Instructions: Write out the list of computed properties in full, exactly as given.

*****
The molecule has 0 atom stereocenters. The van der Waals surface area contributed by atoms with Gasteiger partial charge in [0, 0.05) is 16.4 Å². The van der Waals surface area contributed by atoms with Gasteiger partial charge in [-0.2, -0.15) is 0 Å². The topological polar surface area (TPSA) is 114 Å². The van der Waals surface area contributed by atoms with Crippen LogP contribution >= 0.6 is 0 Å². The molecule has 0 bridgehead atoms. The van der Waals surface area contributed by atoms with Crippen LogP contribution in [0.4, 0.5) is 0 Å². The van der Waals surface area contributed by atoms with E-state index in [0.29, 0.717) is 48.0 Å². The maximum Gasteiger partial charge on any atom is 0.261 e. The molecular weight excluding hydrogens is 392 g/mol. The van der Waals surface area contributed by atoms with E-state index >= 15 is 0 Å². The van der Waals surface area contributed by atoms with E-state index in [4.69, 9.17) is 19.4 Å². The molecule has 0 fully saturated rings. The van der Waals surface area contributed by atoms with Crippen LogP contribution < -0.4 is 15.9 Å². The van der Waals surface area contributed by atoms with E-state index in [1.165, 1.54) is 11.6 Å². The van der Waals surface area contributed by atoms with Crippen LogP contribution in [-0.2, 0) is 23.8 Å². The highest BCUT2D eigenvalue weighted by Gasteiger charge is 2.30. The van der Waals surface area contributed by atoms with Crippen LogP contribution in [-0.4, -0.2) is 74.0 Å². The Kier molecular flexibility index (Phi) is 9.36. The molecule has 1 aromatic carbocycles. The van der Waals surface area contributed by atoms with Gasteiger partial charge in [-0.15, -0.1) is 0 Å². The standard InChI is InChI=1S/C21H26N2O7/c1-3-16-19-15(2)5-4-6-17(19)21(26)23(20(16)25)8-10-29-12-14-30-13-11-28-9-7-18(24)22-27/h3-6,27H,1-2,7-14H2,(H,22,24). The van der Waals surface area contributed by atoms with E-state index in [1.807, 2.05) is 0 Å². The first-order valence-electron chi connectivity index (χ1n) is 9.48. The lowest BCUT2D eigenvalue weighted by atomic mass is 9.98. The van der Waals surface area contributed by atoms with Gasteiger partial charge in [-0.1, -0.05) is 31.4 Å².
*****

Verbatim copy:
The molecule has 0 atom stereocenters. The van der Waals surface area contributed by atoms with Gasteiger partial charge in [0, 0.05) is 16.4 Å². The van der Waals surface area contributed by atoms with Gasteiger partial charge in [-0.2, -0.15) is 0 Å². The topological polar surface area (TPSA) is 114 Å². The van der Waals surface area contributed by atoms with Crippen LogP contribution >= 0.6 is 0 Å². The molecule has 0 bridgehead atoms. The van der Waals surface area contributed by atoms with Crippen LogP contribution in [0.4, 0.5) is 0 Å². The van der Waals surface area contributed by atoms with E-state index in [0.29, 0.717) is 48.0 Å². The maximum Gasteiger partial charge on any atom is 0.261 e. The molecular weight excluding hydrogens is 392 g/mol. The van der Waals surface area contributed by atoms with E-state index >= 15 is 0 Å². The van der Waals surface area contributed by atoms with E-state index in [4.69, 9.17) is 19.4 Å². The molecule has 0 fully saturated rings. The van der Waals surface area contributed by atoms with Crippen LogP contribution < -0.4 is 15.9 Å². The van der Waals surface area contributed by atoms with E-state index in [1.165, 1.54) is 11.6 Å². The van der Waals surface area contributed by atoms with Crippen LogP contribution in [-0.2, 0) is 23.8 Å². The highest BCUT2D eigenvalue weighted by Gasteiger charge is 2.30. The van der Waals surface area contributed by atoms with Crippen LogP contribution in [-0.4, -0.2) is 74.0 Å². The Kier molecular flexibility index (Phi) is 9.36. The molecule has 1 aromatic carbocycles. The van der Waals surface area contributed by atoms with Gasteiger partial charge in [-0.15, -0.1) is 0 Å². The standard InChI is InChI=1S/C21H26N2O7/c1-3-16-19-15(2)5-4-6-17(19)21(26)23(20(16)25)8-10-29-12-14-30-13-11-28-9-7-18(24)22-27/h3-6,27H,1-2,7-14H2,(H,22,24). The van der Waals surface area contributed by atoms with E-state index in [1.807, 2.05) is 0 Å². The first-order valence-electron chi connectivity index (χ1n) is 9.48. The lowest BCUT2D eigenvalue weighted by atomic mass is 9.98. The van der Waals surface area contributed by atoms with Gasteiger partial charge in [-0.1, -0.05) is 31.4 Å².